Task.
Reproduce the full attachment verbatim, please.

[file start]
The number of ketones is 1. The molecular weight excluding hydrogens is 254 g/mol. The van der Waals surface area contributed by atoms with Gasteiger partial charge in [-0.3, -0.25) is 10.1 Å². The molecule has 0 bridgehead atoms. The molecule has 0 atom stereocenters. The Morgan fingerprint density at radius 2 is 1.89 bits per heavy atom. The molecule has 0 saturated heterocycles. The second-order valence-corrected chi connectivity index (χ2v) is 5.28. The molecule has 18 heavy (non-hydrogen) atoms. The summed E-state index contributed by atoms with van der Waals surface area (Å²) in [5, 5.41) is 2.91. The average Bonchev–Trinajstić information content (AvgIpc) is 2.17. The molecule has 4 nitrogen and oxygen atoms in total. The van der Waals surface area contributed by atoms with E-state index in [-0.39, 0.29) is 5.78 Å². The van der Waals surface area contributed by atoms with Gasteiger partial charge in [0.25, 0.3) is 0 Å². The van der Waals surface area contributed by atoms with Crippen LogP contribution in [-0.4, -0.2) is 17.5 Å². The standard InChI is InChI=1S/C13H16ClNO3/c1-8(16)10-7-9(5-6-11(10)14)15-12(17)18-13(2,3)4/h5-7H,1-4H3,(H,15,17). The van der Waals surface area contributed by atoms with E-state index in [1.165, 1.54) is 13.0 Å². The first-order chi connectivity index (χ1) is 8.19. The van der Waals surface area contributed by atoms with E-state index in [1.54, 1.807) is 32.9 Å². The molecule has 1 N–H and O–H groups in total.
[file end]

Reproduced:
The number of ketones is 1. The molecular weight excluding hydrogens is 254 g/mol. The van der Waals surface area contributed by atoms with Gasteiger partial charge in [-0.3, -0.25) is 10.1 Å². The molecule has 0 bridgehead atoms. The molecule has 0 atom stereocenters. The Morgan fingerprint density at radius 2 is 1.89 bits per heavy atom. The molecule has 0 saturated heterocycles. The second-order valence-corrected chi connectivity index (χ2v) is 5.28. The molecule has 18 heavy (non-hydrogen) atoms. The summed E-state index contributed by atoms with van der Waals surface area (Å²) in [5, 5.41) is 2.91. The average Bonchev–Trinajstić information content (AvgIpc) is 2.17. The molecule has 4 nitrogen and oxygen atoms in total. The van der Waals surface area contributed by atoms with E-state index in [-0.39, 0.29) is 5.78 Å². The van der Waals surface area contributed by atoms with Gasteiger partial charge in [0.25, 0.3) is 0 Å². The van der Waals surface area contributed by atoms with Crippen LogP contribution in [-0.4, -0.2) is 17.5 Å². The standard InChI is InChI=1S/C13H16ClNO3/c1-8(16)10-7-9(5-6-11(10)14)15-12(17)18-13(2,3)4/h5-7H,1-4H3,(H,15,17). The van der Waals surface area contributed by atoms with E-state index in [1.165, 1.54) is 13.0 Å². The first-order chi connectivity index (χ1) is 8.19. The van der Waals surface area contributed by atoms with E-state index in [1.54, 1.807) is 32.9 Å². The molecule has 1 N–H and O–H groups in total.